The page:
“Leading up to the 2016 election, it was clear that you didn’t make those remarks, but now people are making their implicit thoughts explicit.”

The faculty member said she believes that this isn’t only the case with gender issues and discrimination but also with the national anthem controversy, race, political ideology, etc.

The Everest motto is DCEONE, to show that we are all part of one school regardless of our race, socioeconomic background, sexual orientation, and/or political ideology.

“Homecoming is a week where students are supposed to feel like they are part of a positive culture, the whole DCEONE.”

The DCEONE motto is to show that we are stronger together as a school and a community, and that students’ opinions matter just the same as faculty’s. By dividing ourselves as we did during the Homecoming skits this year, we are failing to live by a motto that shouldn’t be that hard to achieve. Yet, here we are writing this editorial that could have been easily avoided.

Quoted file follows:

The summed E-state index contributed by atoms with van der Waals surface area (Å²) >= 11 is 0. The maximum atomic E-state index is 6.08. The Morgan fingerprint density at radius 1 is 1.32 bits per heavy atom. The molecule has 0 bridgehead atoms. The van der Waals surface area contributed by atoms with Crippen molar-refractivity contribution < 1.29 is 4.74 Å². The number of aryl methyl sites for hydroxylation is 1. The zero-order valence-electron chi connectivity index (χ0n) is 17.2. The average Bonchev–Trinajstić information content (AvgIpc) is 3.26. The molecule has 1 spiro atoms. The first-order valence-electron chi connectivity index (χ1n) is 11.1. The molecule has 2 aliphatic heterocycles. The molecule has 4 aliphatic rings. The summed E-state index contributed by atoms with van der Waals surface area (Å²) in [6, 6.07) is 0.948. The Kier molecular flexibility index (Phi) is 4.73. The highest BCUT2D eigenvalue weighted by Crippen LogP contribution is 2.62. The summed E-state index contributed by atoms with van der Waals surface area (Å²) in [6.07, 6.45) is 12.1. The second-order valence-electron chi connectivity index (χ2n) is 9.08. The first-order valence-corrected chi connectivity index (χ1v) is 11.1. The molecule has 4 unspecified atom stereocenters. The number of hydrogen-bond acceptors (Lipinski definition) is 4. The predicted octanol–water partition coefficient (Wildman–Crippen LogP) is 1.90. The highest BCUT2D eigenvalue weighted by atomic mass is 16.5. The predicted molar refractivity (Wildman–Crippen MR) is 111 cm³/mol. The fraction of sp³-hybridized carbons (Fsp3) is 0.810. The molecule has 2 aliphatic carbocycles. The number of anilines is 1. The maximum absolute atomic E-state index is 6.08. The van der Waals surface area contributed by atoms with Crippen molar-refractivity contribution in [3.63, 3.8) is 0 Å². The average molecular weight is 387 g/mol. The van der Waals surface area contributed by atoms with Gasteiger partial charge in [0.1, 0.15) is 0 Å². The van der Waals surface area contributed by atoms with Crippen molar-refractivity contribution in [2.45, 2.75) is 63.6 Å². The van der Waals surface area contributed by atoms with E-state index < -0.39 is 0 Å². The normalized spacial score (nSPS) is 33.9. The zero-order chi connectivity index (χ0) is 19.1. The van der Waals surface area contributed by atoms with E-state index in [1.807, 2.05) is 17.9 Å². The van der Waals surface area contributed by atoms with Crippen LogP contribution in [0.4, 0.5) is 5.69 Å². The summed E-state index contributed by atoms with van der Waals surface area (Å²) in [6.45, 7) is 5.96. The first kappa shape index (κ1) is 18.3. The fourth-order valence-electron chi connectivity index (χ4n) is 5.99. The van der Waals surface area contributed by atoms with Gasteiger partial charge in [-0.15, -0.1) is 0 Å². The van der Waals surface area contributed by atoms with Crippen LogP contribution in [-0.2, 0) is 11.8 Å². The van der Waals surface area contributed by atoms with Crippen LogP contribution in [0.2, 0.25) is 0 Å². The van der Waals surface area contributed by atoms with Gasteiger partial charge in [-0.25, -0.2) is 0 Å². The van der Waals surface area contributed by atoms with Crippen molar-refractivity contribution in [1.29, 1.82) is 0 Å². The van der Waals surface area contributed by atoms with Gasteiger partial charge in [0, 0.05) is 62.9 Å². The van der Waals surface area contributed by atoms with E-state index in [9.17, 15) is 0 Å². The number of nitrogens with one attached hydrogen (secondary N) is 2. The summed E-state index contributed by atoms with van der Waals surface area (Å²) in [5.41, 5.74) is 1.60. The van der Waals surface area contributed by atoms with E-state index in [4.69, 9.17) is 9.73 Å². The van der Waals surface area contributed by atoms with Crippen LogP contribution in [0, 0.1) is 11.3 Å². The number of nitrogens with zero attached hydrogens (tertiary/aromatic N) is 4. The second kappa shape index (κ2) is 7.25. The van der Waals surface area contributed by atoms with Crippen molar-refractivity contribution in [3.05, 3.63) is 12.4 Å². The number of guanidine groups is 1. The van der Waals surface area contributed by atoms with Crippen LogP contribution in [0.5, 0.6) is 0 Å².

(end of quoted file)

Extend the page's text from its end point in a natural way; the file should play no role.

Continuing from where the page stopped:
A female administrator, made a good point about the hypocrisy of society today.

“I wonder what would have happened if we focused on male body parts instead? That is the double standard society has created.”

She is always aware as a woman of the fact that we single out women out much more than men so the harassment that occurred during the skit didn’t come as much of a surprise.

She also thinks that it is easiest to discriminate and harass women in today’s society, above all else, since there are blurred lines about what is allowed.

“We certainly wouldn’t make fun of someone for being disabled as we all know that is wrong. However, it is easy to single out women for their looks in society today.”

Punchline

We believe that the issue of sexual harassment can be curbed just like any other issue if we all unequivocally denounce it for what it is. However, the problem is getting everyone to do that. Some are hesitant to speak out against it, even though they think they morally should.

Others sadly believe it is a political issue and believe that if they denounce it, they are contradicting their political values.

Our goal for writing this editorial is to make those people, who are hesitant to speak out, or those young females who believe they must go along with society’s view of women, feel emboldened to speak out against sexual harassment.